And in his followup work, An opportunity cost model of subjective effort and task performance (discussion). Kurzban seems to have successfully refuted the blood-glucose theory, with few dissenters from commenting researchers. The more recent opinion seems to be that the sugar interventions serve more as a reward-signal indicating more effort is a good idea, not refueling the engine of the brain (which would seem to fit well with research on procrastination).↩
Before taking any supplement or chemical, people want to know if there will be long term effects or consequences, When Dr. Corneliu Giurgea first authored the term “nootropics” in 1972, he also outlined the characteristics that define nootropics. Besides the ability to benefit memory and support the cognitive processes, Dr. Giurgea believed that nootropics should be safe and non-toxic.
Historically used to help people with epilepsy, piracetam is used in some cases of myoclonus, or muscle twitching. Its actual mechanism of action is unclear: It doesn’t act exactly as a sedative or stimulant, but still influences cognitive function, and is believed to act on receptors for acetylcholine in the brain. Piracetam is used off-label as a 'smart drug' to help focus and concentration or sometimes as a way to allegedly boost your mood. Again, piracetam is a prescription-only drug - any supply to people without a prescription is illegal, and supplying it may result in a fine or prison sentence.

Modafinil is a eugeroic, or ‘wakefulness promoting agent’, intended to help people with narcolepsy. It was invented in the 1970s, but was first approved by the American FDA in 1998 for medical use. Recent years have seen its off-label use as a ‘smart drug’ grow. It’s not known exactly how Modafinil works, but scientists believe it may increase levels of histamines in the brain, which can keep you awake. It might also inhibit the dissipation of dopamine, again helping wakefulness, and it may help alertness by boosting norepinephrine levels, contributing to its reputation as a drug to help focus and concentration.
American employers are already squeezing more productivity out of fewer workers, so one wonders whether we might feel pressure to enhance our brainpower pharmaceutically, should the state of the art develop so far. Already, workers may be tempted to seek prescriptions for Provigil, a drug that treats daytime sleepiness. Provigil was originally approved as a treatment for narcolepsy and was subsequently approved for use by people who work swing shifts and suffer from excessive daytime sleepiness.
If you haven’t seen the movie, imagine unfathomable brain power in capsule form. Picture a drug from another universe. It can transform an unsuccessful couch potato into a millionaire financial mogul. Ingesting the powerful smart pill boosts intelligence and turns you into a prodigy. Its results are instant. Sounds great, right? If only it were real.

Noopept was developed in Russia in the 90s, and is alleged to improve learning. This drug modifies acetylcholine and AMPA receptors, increasing the levels of these neurotransmitters in the brain. This is believed to account for reports of its efficacy as a 'study drug'. Noopept in the UK is illegal, as the 2016 Psychoactive Substances Act made it an offence to sell this drug in the UK - selling it could even lead to 7 years in prison. To enhance its nootropic effects, some users have been known to snort Noopept.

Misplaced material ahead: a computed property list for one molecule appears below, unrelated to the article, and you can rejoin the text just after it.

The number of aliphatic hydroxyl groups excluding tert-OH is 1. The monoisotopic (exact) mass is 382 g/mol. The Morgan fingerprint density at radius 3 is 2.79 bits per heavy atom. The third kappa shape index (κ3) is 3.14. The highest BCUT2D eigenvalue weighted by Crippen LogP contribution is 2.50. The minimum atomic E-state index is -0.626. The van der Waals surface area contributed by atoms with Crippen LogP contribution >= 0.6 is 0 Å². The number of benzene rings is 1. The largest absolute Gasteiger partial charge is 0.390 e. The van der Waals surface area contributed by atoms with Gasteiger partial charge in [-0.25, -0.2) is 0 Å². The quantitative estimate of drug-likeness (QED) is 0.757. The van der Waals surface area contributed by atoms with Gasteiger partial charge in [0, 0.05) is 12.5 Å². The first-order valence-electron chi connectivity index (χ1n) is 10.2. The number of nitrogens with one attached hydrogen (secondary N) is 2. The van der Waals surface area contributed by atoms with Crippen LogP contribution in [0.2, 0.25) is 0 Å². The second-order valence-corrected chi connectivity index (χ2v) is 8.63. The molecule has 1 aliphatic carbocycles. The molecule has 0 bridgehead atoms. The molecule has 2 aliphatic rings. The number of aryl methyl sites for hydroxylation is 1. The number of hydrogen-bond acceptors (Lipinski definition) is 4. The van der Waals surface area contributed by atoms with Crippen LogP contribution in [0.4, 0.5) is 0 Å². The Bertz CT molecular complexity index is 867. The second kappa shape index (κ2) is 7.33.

Intrigued by old scientific results & many positive anecdotes since, I experimented with microdosing LSD - taking doses ~10μg, far below the level at which it causes its famous effects. At this level, the anecdotes claim the usual broad spectrum of positive effects on mood, depression, ability to do work, etc. After researching the matter a bit, I discovered that as far as I could tell, since the original experiment in the 1960s, no one had ever done a blind or even a randomized self-experiment on it.
* These statements have not been evaluated by the Food and Drug Administration. The products and information on this website are not intended to diagnose, treat, cure or prevent any disease. The information on this site is for educational purposes only and should not be considered medical advice. Please speak with an appropriate healthcare professional when evaluating any wellness related therapy. Please read the full medical disclaimer before taking any of the products offered on this site.
But there would also be significant downsides. Amphetamines are structurally similar to crystal meth – a potent, highly addictive recreational drug which has ruined countless lives and can be fatal. Both Adderall and Ritalin are known to be addictive, and there are already numerous reports of workers who struggled to give them up. There are also side effects, such as nervousness, anxiety, insomnia, stomach pains, and even hair loss, among others.

There are also premade ‘stacks’ (or formulas) of cognitive enhancing superfoods, herbals or proteins, which pre-package several beneficial extracts for a greater impact. These types of cognitive enhancers are more ‘subtle’ than the pharmaceutical alternative with regards to effects, but they work all the same. In fact, for many people, they work better than smart drugs as they are gentler on the brain and produce fewer side-effects.
Instead, I urge the military to examine the use of smart drugs and the potential benefits they bring to the military. If they are safe, and pride cognitive enhancement to servicemembers, then we should discuss their use in the military. Imagine the potential benefits on the battlefield. They could potentially lead to an increase in the speed and tempo of our individual and collective OODA loop. They could improve our ability to become aware and make observations. Improve the speed of orientation and decision-making. Lastly, smart drugs could improve our ability to act and adapt to rapidly changing situations.